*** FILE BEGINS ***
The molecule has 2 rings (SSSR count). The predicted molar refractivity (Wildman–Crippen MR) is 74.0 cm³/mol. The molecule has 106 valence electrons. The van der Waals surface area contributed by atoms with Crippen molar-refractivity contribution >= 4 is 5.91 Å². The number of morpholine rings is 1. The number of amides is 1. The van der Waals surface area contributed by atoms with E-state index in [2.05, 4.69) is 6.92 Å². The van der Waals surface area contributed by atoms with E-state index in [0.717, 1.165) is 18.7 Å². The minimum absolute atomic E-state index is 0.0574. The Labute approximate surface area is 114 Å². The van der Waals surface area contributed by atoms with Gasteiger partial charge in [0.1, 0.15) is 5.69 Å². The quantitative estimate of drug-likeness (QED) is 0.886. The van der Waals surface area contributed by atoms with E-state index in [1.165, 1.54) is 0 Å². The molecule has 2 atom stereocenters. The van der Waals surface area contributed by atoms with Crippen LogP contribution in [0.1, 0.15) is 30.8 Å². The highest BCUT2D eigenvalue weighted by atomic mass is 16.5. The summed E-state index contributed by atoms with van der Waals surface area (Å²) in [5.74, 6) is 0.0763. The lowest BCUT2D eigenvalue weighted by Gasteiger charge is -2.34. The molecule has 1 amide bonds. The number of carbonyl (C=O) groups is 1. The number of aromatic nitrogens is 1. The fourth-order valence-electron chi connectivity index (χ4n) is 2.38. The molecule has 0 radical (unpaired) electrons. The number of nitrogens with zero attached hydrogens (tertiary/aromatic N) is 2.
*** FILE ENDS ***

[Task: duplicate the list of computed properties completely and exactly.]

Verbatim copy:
The molecule has 2 rings (SSSR count). The predicted molar refractivity (Wildman–Crippen MR) is 74.0 cm³/mol. The molecule has 106 valence electrons. The van der Waals surface area contributed by atoms with Crippen molar-refractivity contribution >= 4 is 5.91 Å². The number of morpholine rings is 1. The number of amides is 1. The van der Waals surface area contributed by atoms with E-state index in [2.05, 4.69) is 6.92 Å². The van der Waals surface area contributed by atoms with E-state index in [0.717, 1.165) is 18.7 Å². The minimum absolute atomic E-state index is 0.0574. The Labute approximate surface area is 114 Å². The van der Waals surface area contributed by atoms with Gasteiger partial charge in [0.1, 0.15) is 5.69 Å². The quantitative estimate of drug-likeness (QED) is 0.886. The van der Waals surface area contributed by atoms with E-state index in [1.165, 1.54) is 0 Å². The molecule has 2 atom stereocenters. The van der Waals surface area contributed by atoms with Crippen LogP contribution in [0.1, 0.15) is 30.8 Å². The highest BCUT2D eigenvalue weighted by atomic mass is 16.5. The summed E-state index contributed by atoms with van der Waals surface area (Å²) in [5.74, 6) is 0.0763. The lowest BCUT2D eigenvalue weighted by Gasteiger charge is -2.34. The molecule has 1 amide bonds. The number of carbonyl (C=O) groups is 1. The number of aromatic nitrogens is 1. The fourth-order valence-electron chi connectivity index (χ4n) is 2.38. The molecule has 0 radical (unpaired) electrons. The number of nitrogens with zero attached hydrogens (tertiary/aromatic N) is 2.